Home / News / India /  How 3D printing startups are helping the fight against covid-19

NEW DELHI: The proximity to covid-19 patients has put the medical community world over at a heightened risk of infection. In the absence of fully protective equipment, the risk grows manifold.

Mumbai-based Boson Machines, a 3D printing startup, has brought out a protective face mask that can minimise the risk of infection among on-duty medical staff while they take care of patients.

With help from Swapneil Parikh of Jaslok Hospital, Boson Machines has designed a face shield with two components -- a plastic helmet made out of PLA (polylactic acid) and a 0.4 mm transparent sheet made of PVC (polyvinyl chloride) attached to it.

The shield can be put on over the N95 mask providing an additional layer of protection to doctors and nurses. Jaslok was one of the first hospitals to use their face shield, which is now being used by hospitals like Kasturba and KEM across the state. Outside of Maharashtra, Boson Machines has delivered face shields to hospitals in Haryana, Rajasthan and even Jammu & Kashmir.

“Right now there a million people who can benefit from the face shields. One unit costs 100, but we are trying to ensure that atleast government hospitals and police have access to them for free. Vendors have also helped us by giving material at half the cost," said Swapnil Sansare, founder, Divide by Zero Technologies.

Divide By Zero Technologies is a Mumbai-based 3D printing startup, which has also stepped in at the time of crisis to manufacture face mask pressure relievers and face shields. They are currently making 8,000 face shields in a day and are supplying them to hospitals in Mumbai, Pune and Delhi.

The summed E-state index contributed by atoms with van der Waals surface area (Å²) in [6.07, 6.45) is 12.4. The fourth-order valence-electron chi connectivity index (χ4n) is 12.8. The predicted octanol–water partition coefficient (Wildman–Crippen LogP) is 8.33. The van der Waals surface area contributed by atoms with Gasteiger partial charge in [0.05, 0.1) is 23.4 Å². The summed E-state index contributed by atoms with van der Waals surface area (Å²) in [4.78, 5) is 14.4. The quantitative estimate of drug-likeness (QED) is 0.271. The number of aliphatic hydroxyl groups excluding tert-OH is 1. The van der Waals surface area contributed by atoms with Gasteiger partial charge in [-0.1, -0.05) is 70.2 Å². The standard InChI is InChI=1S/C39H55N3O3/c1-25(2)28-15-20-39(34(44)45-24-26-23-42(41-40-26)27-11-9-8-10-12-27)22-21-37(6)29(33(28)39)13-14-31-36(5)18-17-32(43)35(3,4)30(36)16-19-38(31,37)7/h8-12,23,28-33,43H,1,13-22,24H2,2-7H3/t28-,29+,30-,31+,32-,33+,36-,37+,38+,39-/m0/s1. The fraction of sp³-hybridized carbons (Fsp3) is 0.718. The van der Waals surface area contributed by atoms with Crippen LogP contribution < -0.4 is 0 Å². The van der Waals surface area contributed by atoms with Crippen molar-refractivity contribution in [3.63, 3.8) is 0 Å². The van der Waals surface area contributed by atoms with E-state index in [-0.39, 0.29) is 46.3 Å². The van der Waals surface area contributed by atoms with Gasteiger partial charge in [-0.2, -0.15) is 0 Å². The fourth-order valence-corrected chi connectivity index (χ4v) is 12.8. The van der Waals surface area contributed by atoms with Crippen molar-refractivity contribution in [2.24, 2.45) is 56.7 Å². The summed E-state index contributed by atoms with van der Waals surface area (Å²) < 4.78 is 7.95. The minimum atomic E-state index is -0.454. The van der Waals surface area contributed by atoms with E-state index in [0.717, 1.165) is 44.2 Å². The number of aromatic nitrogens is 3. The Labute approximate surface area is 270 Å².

Boson Machines is also scaling up production with help from Maharashtra government and, in a day or two, will be in a position to produce 5,000 units every day.

“Due to lockdown there was no labour to manufacture the components. That is when our family members stepped in helping with everything from manufacturing to delivering the units to hospitals. We are trying to raise funds so we can donate more face shields to hospitals," said Arjun Panchal, co-founder, Boson Machines.

With the rising number of cases, the health machinery is faced with another challenge. According to reports, the country has 50,000 ventilators, which won’t be enough if covid-19 cases grow.

Bengaluru-based tech startup Ethereal Machines has created a ventilator splitter using 3D printing. Already tested at Aster Hospital in the city, the splitter can split the supply into a 50-50 ratio to provide oxygen from one source to two patients. In cases where one patient’s condition is worse than the other, the startup has created a differential ventilator splitter which can split the oxygen supply into 30-70 ratio.

Divide By Zero’s other innovation using 3D printing is focused on making face masks less painful to wear. Sansare said doctors and nurses in all hospitals are wearing safety mask for 8 to 9 hours every day. These face masks use threads which cause red marks and swelling around ear and nose if used for long hours. By replacing thread with 3D printed face mask pressure relievers, the masks can be made less stressful to wear.

Boson Machines is working with Parikh on a prototype of a scuba mask that will cover the entire face, so there is no open area while treating a patient.


Abhijit Ahaskar

Abhijit writes on tech policy, gaming, security, AI, robotics, electronics and startups. He has been in the media industry for over 12 years.
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